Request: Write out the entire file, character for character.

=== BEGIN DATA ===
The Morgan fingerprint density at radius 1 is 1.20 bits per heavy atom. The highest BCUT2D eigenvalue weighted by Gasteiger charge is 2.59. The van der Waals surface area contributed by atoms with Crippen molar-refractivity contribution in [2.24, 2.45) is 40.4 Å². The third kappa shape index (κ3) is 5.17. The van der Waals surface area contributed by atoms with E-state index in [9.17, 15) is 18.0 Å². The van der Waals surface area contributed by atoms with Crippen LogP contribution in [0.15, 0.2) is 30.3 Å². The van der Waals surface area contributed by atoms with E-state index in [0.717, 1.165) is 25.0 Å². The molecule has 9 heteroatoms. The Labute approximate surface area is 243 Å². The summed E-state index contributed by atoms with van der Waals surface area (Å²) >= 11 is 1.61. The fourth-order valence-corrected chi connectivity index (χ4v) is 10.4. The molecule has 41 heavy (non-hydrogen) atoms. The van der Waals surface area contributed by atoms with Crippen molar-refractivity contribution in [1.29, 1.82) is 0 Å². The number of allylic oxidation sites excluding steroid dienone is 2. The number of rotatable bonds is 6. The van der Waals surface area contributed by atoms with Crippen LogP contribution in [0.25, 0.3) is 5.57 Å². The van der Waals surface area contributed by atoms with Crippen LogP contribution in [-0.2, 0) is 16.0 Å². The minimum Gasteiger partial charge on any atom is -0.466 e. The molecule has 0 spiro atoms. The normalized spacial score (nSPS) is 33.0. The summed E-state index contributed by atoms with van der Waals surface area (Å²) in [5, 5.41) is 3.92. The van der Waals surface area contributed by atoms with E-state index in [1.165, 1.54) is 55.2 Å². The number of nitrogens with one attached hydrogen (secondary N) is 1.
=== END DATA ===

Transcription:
The Morgan fingerprint density at radius 1 is 1.20 bits per heavy atom. The highest BCUT2D eigenvalue weighted by Gasteiger charge is 2.59. The van der Waals surface area contributed by atoms with Crippen molar-refractivity contribution in [2.24, 2.45) is 40.4 Å². The third kappa shape index (κ3) is 5.17. The van der Waals surface area contributed by atoms with E-state index in [9.17, 15) is 18.0 Å². The van der Waals surface area contributed by atoms with Crippen LogP contribution in [0.15, 0.2) is 30.3 Å². The van der Waals surface area contributed by atoms with E-state index in [0.717, 1.165) is 25.0 Å². The molecule has 9 heteroatoms. The Labute approximate surface area is 243 Å². The summed E-state index contributed by atoms with van der Waals surface area (Å²) >= 11 is 1.61. The fourth-order valence-corrected chi connectivity index (χ4v) is 10.4. The molecule has 41 heavy (non-hydrogen) atoms. The van der Waals surface area contributed by atoms with Crippen molar-refractivity contribution in [1.29, 1.82) is 0 Å². The number of allylic oxidation sites excluding steroid dienone is 2. The number of rotatable bonds is 6. The van der Waals surface area contributed by atoms with Crippen LogP contribution in [0.25, 0.3) is 5.57 Å². The van der Waals surface area contributed by atoms with Crippen LogP contribution in [-0.2, 0) is 16.0 Å². The minimum Gasteiger partial charge on any atom is -0.466 e. The molecule has 0 spiro atoms. The normalized spacial score (nSPS) is 33.0. The summed E-state index contributed by atoms with van der Waals surface area (Å²) in [5, 5.41) is 3.92. The van der Waals surface area contributed by atoms with E-state index in [1.165, 1.54) is 55.2 Å². The number of nitrogens with one attached hydrogen (secondary N) is 1.